In the late summer of 1994, Mahsta Jang, then certified as a Private, began his rise from being a little-known creative architect of space stations to owning and running a station of his own. He was merely working on ideas for a computer-based model of a hypothetical station design to add to his portfolio when he envisaged a revolutionary new concept. Seizing the moment, Private Jang immediately began drawing out the blueprints for what would be Earth's first orbiting, centrallized hub to which modules could be attatched which were run by independent organizations or even individuals. This meant even low-budget businesses could access full space dock facilities, as opposed to having client pools limited to owners of spacecraft with atmospheric flight capabilities.
Jang pushed his idea strongly and created quite a stir amongst corporate enterprise heads. The plutocratic powermongers immediately began lobbying the international airspace governing boards to deny an orbit permit for the proposed project. Popular support for Jang's idea was overwhelming, though, and within a month, construction of Station One had begun. Thousands of men and women worked around the clock, shuttling back and forth between the station's fixed orbit and land-based prefabrication plants.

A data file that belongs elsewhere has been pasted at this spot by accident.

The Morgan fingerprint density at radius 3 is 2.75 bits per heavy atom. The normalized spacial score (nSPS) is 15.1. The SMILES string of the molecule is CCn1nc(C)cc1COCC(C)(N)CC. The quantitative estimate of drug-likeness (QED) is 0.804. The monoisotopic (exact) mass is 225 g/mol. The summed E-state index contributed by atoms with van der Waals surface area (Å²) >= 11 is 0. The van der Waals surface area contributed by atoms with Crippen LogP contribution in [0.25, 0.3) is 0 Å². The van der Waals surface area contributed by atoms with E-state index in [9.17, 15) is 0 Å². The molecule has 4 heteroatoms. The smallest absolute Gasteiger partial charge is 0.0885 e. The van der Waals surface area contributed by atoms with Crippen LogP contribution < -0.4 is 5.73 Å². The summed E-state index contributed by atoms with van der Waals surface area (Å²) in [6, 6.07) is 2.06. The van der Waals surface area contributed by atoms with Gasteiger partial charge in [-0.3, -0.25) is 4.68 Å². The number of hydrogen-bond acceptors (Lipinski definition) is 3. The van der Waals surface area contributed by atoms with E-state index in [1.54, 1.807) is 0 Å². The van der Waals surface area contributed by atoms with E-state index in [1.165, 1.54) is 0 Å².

On October 21st, Station One opened, over a week ahead of schedule. Jang's efforts were praised and the very powers who had lobbied against his plan's approval now voted to award him the honorary title of Commander. Business boomed beyond critics' wildest expectations as operations from around the world flocked to this new symbol of potential and democracy. Many equated Station One's monumental leap of creativity and technology to the Great Pyramids of ancient times. The idea of one man had become the reality of true freedom, independence and prosperity for thousands of the previously underprivileged.
The story continues: The Hobbs Armageddon
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